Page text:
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Types of Primary Sources Related to Racism & Immigration

There are many types of primary sources that illustrate the history of racism and immigration in Canada. Here are a few examples:


Mining Secondary Sources for Primary Source Ideas

Skimming journal articles and book chapters with a careful eye for mentions of primary sources can provide you with useful leads:

  • Examine footnotes carefully - Are there any sources cited with publication dates that align with the time of the events under discussion? If so, these are primary sources.
  • Study the article text for key organizations and individuals - Does the source mention any groups or people key to the events? If so, they may have published documents that could help your research.


Primary Source Collections Related to this Course

The following collections are good starting points for finding documents related to this course. For a more exhaustive list of Canadian primary source collections, visit the Primary Sources for Canadian History tab of this research guide. 

​Canadiana Online: Includes early government documents/legislation, some early newspapers, religious tracts and special interest group publications of various kinds. Best for topics up to the early 20th century. 

Historical newspapers: Newspapers are an accessible form of primary source for those new to this type of research. MRU provides access to numerous papers, including some dating back to the mid-19th century (Toronto Star, Globe and Mail) and earlier.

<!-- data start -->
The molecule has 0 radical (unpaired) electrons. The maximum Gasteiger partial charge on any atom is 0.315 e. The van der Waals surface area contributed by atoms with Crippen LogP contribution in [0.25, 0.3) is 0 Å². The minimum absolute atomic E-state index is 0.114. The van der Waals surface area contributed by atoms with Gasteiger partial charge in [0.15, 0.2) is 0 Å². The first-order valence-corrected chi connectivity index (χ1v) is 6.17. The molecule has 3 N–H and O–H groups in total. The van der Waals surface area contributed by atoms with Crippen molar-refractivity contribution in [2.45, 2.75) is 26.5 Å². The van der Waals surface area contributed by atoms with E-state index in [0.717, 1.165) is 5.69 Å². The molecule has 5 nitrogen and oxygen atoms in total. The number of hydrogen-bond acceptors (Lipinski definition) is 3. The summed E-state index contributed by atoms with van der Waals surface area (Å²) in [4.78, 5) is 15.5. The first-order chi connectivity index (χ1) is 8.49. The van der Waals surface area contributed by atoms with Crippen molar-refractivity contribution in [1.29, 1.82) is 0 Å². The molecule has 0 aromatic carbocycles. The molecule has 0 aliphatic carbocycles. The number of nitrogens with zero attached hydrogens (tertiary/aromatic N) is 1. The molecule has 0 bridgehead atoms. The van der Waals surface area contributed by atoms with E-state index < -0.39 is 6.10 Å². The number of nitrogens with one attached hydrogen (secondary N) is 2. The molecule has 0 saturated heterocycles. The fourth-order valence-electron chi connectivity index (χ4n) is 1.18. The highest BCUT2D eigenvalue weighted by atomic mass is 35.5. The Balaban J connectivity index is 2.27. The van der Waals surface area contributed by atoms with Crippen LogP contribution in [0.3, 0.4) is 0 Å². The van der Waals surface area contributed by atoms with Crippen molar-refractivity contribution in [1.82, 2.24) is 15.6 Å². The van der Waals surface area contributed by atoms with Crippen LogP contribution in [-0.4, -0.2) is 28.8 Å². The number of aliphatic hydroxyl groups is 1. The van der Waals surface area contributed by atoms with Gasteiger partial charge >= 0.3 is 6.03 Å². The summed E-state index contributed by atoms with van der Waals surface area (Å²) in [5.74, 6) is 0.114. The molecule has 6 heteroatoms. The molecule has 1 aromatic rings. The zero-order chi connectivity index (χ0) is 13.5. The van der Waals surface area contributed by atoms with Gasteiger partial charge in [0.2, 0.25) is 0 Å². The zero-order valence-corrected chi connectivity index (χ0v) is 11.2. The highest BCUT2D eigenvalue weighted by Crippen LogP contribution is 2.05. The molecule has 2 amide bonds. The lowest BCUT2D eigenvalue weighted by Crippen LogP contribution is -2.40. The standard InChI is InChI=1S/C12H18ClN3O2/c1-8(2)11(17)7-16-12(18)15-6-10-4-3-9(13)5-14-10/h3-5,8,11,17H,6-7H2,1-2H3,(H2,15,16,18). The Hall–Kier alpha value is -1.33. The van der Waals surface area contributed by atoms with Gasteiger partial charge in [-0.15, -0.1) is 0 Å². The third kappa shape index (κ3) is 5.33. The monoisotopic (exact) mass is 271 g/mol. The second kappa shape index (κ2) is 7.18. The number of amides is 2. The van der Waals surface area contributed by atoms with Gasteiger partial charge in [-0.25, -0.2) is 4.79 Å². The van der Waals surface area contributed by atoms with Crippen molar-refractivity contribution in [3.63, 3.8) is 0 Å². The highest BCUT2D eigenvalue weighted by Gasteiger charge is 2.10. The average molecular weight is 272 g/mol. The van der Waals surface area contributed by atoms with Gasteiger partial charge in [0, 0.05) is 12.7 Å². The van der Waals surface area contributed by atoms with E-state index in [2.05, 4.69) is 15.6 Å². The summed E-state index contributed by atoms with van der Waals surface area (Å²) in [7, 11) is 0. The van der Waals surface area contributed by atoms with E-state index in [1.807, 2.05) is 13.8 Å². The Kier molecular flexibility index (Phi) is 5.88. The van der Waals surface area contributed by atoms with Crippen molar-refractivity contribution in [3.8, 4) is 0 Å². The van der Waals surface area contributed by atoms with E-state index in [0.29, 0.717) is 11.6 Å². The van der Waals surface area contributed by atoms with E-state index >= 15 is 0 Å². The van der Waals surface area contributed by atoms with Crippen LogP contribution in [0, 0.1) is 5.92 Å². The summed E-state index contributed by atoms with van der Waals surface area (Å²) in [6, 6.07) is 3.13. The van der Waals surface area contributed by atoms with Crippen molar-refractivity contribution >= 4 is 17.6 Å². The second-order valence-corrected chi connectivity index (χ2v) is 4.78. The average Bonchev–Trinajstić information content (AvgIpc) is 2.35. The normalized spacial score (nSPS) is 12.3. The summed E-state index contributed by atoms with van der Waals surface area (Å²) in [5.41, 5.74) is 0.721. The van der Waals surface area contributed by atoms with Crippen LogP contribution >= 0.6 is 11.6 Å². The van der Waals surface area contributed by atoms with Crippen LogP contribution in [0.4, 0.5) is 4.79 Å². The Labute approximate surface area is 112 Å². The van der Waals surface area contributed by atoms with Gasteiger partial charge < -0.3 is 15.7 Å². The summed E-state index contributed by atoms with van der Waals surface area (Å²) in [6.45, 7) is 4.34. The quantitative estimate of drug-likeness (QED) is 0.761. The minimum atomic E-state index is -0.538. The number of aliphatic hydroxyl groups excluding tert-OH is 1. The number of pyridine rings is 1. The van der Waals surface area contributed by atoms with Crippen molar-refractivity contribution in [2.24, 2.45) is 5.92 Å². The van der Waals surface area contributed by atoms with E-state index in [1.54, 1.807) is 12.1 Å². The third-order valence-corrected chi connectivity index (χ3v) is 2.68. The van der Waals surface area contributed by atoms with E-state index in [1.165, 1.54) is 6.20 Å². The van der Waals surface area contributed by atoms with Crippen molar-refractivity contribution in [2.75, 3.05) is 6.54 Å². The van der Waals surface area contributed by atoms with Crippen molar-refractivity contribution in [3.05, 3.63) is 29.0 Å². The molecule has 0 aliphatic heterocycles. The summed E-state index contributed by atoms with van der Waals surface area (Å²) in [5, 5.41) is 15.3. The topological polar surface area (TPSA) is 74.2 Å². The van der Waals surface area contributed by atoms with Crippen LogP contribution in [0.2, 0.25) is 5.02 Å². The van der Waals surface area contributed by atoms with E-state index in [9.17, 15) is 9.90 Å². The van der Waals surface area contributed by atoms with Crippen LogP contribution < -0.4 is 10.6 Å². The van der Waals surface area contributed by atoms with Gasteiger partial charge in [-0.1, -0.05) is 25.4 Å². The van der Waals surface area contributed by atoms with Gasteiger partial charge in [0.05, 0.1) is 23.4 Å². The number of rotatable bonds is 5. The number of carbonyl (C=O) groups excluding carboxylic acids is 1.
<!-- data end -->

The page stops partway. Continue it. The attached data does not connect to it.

Historical Debates of the Parliament of Canada (Hansard): Includes all verbatim accounts of all debates of the Canadian Senate and the House of Commons from the first session in 1867 to 1994 (House of Commons) and 1996 (Senate). 

Peel's Prairie Provinces: Documents the settlement and development of the Canadian West, with a focus on Alberta, and dating back to the earliest days of exploration in the region. A good source of political and special interest related tracts and pamphlets (e.g. social reform and temperance organizations). 

University of Calgary Digital Collections - Includes useful sources on the history of  Alberta, including early newspapers, legal history and a local history book collection. For best results, limit your search to only the most relevant collections for your topic. 

Slavery and Anti-Slavery: A Transnational Archive: Books, pamphlets, newspapers, magazines and manuscripts relating to slavery and abolition.


General Search Tips for Finding Primary Sources
  • Try LibrarySearch: Add the term sources to other relevant search terms to find primary sources available via the MRU Library.
  • Try Google: Add "primary sources" or "primary documents" to a Google search.
  • When searching WITHIN electronic primary source collection (for example, within any of the collections listed earlier on this page), use terminology common to the historical period you are researching, rather than the modern terms. E.g “Great War” versus "World War I," or  “Dominion Day” versus “Canada Day.” This also applies to terminology relating to racialized groups. 

Finding Secondary Sources for Canadian History

  • LibrarySearch: This is the main search tool for finding books and journal articles at MRU. Note that print books are now available to borrow via contactless pick up at MRU Library.
  • America History & Life: Use this database to search history-specific journals with a focus on North American history. Try the advance search screen for useful options, including limiting a search to articles discussing a specified historical period.
  • Google Scholar: Use the "cited by" option to find sources citing a particular article. Make sure to adjust and save your Google Scholar settings to link you to Mount Royal University, for the best access to full-text content at MRU.
  • Interlibrary Loan: Place an interlibrary loan request for books and journal articles you discover that are not available in full-text at MRU.
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Alice Swabey
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